MIAMI (CBSMiami) – Traffic was still flowing on the Alton Road flyover Monday after weather delayed the month-long closure if the heavily traveled road.

Construction crews were doing last-minute work to the intersection at 5th Street and Alton Rd. on South Beach Monday evening in anticipation of the closure.

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Some drivers said the construction will take traffic from bad to worse, while other called in the price of progress.

View Alton_Road_Flyover_Construction Map

“It’s going to be chaos,” Ivan Ramirez said from behind the wheel of his taxi.

Ramirez drives from downtown Miami to the beach via the MacArthur Causeway, sometimes multiple times a day.

He’s rethinking his route now that the flyover is set to close temporarily.

“I’m definitely going to avoid heading in from 395,” Ramirez told CBS 4’s Lauren Pastrana.

Since learning of the impending closure, Ramirez and other drivers have been preparing for delays.

“It’s already tough to get on the beach,” Nima Noori said. “Traffic is already bad, and it’s going to get even worse.”

Noori said he lives in downtown Miami and often visits the beach on weekends.

“I’ll probably stop coming here,” he said. At least until the construction is done.

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“It’s going to be a mess I think,” Philip Maranges, a Miami Beach, said. “It’s always backed up as it is.”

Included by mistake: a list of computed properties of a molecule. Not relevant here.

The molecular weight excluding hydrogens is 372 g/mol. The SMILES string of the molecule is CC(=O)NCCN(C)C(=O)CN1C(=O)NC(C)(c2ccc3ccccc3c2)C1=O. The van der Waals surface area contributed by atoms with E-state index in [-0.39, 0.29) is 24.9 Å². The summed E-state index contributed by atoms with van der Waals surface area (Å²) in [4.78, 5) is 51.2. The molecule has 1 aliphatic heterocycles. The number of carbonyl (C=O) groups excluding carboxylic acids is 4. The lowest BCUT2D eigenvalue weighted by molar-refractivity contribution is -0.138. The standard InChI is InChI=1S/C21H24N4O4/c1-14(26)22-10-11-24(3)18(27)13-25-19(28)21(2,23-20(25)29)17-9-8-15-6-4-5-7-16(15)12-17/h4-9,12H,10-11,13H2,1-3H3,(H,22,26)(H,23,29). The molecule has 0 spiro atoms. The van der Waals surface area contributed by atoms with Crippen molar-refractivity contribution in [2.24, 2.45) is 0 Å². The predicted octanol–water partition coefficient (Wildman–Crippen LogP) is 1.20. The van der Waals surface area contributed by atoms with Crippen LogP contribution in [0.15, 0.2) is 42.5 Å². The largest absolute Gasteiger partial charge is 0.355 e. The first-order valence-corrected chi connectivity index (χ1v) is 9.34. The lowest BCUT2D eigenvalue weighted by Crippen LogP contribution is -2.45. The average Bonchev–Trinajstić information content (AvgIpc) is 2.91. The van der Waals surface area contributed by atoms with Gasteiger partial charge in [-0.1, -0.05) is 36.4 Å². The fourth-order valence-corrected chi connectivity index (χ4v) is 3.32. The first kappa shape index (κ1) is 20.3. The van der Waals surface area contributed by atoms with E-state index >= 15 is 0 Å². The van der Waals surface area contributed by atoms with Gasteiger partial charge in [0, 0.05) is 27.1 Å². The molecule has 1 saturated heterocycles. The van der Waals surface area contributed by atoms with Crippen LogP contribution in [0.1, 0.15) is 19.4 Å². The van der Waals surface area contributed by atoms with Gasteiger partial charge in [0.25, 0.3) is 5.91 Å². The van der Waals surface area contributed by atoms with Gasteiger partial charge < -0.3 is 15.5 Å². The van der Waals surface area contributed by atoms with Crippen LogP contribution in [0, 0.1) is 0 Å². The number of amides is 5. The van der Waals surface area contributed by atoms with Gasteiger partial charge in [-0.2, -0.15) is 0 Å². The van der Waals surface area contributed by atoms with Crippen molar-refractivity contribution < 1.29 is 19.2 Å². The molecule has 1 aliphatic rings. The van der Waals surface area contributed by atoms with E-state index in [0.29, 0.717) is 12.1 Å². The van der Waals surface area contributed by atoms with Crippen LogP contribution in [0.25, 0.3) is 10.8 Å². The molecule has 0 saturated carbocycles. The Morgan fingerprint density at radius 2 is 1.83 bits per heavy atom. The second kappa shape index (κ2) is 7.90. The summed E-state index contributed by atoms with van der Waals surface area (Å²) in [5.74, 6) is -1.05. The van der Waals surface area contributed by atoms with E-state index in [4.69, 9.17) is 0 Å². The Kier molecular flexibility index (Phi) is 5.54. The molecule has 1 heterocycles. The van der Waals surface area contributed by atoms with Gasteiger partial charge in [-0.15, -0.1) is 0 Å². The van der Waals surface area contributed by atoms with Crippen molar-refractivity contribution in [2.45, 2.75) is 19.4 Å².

The flyover was supposed to shut down Sunday, but construction was pushed back a day because of weather.

“We actually have to restripe sections of the roadway,” said Enrique Tamayo with the Florida Department of Transportation. “We can’t do that while the road is wet. So that’s what we’re going to do (Monday), weather permitting of course.”

On Monday evening, crews were beginning the process of re-striping the road at Alton Rd. and 5th Street to make it possible for driver to turn north on Alton while coming from the causeway.

The flyover project is just one part of a plan to improve drainage along Alton Road.

While construction has been in the works for a while, the flyover closure caught some commissioners off guard.

A few of them were not aware of the change in the construction timeline thanks to a mix-up at the city manager’s office.

FDOT officials said closing the road for 30 days, rather than periodic overnight closures over the course of 6 months, would be more efficient.

“We realize the project is a disruption,” Tamayo said. “We try to communicate as effectively as we can with not just the city, but with individual business owners and residents as well.”

Nima Noori called the closure a “traffic-pocalyspe”.

Meanwhile, cab driver Ivan Ramirez said the traffic is all part of his job.

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“I’m looking forward. We just have to adapt,” Ramirez said. “Just like everything else in life.”

Lauren Pastrana